Madagascar ends voting after presidential elections boycott drama
Madagascar closed voting in the first round of presidential elections on Thursday, following weeks of violent protests and boycotts by several opposition candidates amid allegations of electoral irregularities.
Voting reportedly took place peacefully in Africa’s largest island nation, with low voter turnout, particularly in opposition strongholds, and minimal security presence across the capital, Antananarivo.
Before the Thursday elections, authorities imposed a nighttime curfew in the capital after some polling stations were set on fire.
Official figures show that Madagascar has a population of around 30 million, but just over 11 million are registered to vote. According to local election officials cited by Reuters on Thursday, initial voter turnout was about 30% in ruling party strongholds, compared to 15 to 20% in areas aligned with the opposition.
Ten of the 12 opposition candidates shunned the election, criticizing President Andry Rajoelina’s third-term bid and demanding that he be disqualified from running because he acquired French nationality in 2014.
Rajoelina, a 49-year-old former DJ, came to power in a 2009 coup but stepped down as leader of the transitional authority after nearly five years and then became president after winning elections in 2018. He resigned in September after being officially confirmed as a candidate in the presidential elections, as required by the island nation’s constitution.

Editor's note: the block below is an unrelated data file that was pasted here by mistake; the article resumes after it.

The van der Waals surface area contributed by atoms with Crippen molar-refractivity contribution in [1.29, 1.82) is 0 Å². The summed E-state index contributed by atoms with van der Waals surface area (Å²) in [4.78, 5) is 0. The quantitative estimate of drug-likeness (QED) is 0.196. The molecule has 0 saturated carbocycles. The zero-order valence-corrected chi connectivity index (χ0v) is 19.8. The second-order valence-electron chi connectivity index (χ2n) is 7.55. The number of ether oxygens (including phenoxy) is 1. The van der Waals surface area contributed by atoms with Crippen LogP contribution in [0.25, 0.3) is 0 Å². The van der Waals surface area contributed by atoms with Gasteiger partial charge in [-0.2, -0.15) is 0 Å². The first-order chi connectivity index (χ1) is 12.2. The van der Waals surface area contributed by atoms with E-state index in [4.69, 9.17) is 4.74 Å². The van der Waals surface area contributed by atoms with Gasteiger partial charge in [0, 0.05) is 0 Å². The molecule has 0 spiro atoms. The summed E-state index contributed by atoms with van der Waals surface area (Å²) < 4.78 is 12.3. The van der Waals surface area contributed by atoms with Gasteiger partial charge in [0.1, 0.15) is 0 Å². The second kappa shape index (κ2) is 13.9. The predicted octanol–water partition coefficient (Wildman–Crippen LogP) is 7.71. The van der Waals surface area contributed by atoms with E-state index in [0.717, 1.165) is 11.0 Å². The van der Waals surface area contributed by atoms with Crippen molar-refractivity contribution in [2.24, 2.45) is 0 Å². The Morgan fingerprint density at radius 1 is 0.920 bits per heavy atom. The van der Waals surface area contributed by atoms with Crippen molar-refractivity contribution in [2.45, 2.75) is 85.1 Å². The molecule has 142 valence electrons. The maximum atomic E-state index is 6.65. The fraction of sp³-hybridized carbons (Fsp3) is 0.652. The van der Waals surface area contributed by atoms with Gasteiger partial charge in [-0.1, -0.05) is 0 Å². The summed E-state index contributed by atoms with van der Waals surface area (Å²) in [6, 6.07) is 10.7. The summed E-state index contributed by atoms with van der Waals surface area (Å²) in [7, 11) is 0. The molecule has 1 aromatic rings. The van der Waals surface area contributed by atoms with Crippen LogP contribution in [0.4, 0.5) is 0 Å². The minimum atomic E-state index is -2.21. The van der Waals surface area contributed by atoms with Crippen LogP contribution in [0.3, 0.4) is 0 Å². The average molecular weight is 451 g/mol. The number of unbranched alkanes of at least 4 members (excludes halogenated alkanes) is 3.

The president’s opponents claim he should have lost his Malagasy nationality after being naturalized as a French citizen.
However, Rajoelina rejected the claims, arguing that the constitution does not require the head of state to be solely Malagasy and that any loss of citizenship requires signed authorization from the government. He reportedly explained that he became French to allow his children to study abroad.
In September, the former French colony’s constitutional court dismissed appeals to have Rajoelina's candidacy declared void over his dual citizenship, sparking anger from the opposition.
The opposition coalition had organized protests for over six weeks, the majority of which turned violent, with clashes with police and the arrest of dozens of demonstrators.
The government has said the protests are motivated by a “desire to overthrow power” and “sabotage the electoral process,” according to the AFP news agency.
Meanwhile, the opposition coalition has vowed to continue protests until “a fair election” is held.
“We confirm that the struggle continues, and we will not stop until victory is achieved,” the opposition said in a statement late on Thursday quoted by Reuters.
The national electoral body has yet to release the official election results.